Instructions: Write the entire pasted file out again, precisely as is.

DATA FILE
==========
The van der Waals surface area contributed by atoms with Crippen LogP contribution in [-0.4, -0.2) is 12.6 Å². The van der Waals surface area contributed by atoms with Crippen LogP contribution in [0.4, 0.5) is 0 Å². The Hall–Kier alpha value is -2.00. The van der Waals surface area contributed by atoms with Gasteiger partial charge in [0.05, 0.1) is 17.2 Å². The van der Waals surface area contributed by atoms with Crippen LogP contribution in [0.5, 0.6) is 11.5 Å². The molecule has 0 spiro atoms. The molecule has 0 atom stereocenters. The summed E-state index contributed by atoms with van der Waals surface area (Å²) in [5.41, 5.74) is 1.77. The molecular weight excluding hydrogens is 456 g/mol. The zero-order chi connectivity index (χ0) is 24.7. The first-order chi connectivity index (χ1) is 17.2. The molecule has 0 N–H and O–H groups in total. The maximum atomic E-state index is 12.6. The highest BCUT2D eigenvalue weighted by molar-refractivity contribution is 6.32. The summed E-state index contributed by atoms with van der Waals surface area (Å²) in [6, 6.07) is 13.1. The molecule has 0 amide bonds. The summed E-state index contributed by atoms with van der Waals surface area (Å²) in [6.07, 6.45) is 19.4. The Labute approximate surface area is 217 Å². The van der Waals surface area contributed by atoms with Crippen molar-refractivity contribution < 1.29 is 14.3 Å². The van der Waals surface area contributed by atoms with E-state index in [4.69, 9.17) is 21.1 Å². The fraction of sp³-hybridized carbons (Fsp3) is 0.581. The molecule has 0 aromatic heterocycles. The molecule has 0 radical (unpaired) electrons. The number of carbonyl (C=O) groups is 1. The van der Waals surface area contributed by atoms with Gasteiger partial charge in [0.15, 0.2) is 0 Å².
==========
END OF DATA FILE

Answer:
The van der Waals surface area contributed by atoms with Crippen LogP contribution in [-0.4, -0.2) is 12.6 Å². The van der Waals surface area contributed by atoms with Crippen LogP contribution in [0.4, 0.5) is 0 Å². The Hall–Kier alpha value is -2.00. The van der Waals surface area contributed by atoms with Gasteiger partial charge in [0.05, 0.1) is 17.2 Å². The van der Waals surface area contributed by atoms with Crippen LogP contribution in [0.5, 0.6) is 11.5 Å². The molecule has 0 spiro atoms. The molecule has 0 atom stereocenters. The summed E-state index contributed by atoms with van der Waals surface area (Å²) in [5.41, 5.74) is 1.77. The molecular weight excluding hydrogens is 456 g/mol. The zero-order chi connectivity index (χ0) is 24.7. The first-order chi connectivity index (χ1) is 17.2. The molecule has 0 N–H and O–H groups in total. The maximum atomic E-state index is 12.6. The highest BCUT2D eigenvalue weighted by molar-refractivity contribution is 6.32. The summed E-state index contributed by atoms with van der Waals surface area (Å²) in [6, 6.07) is 13.1. The molecule has 0 amide bonds. The summed E-state index contributed by atoms with van der Waals surface area (Å²) in [6.07, 6.45) is 19.4. The Labute approximate surface area is 217 Å². The van der Waals surface area contributed by atoms with Crippen molar-refractivity contribution < 1.29 is 14.3 Å². The van der Waals surface area contributed by atoms with E-state index in [4.69, 9.17) is 21.1 Å². The fraction of sp³-hybridized carbons (Fsp3) is 0.581. The molecule has 0 aromatic heterocycles. The molecule has 0 radical (unpaired) electrons. The number of carbonyl (C=O) groups is 1. The van der Waals surface area contributed by atoms with Gasteiger partial charge in [0.15, 0.2) is 0 Å².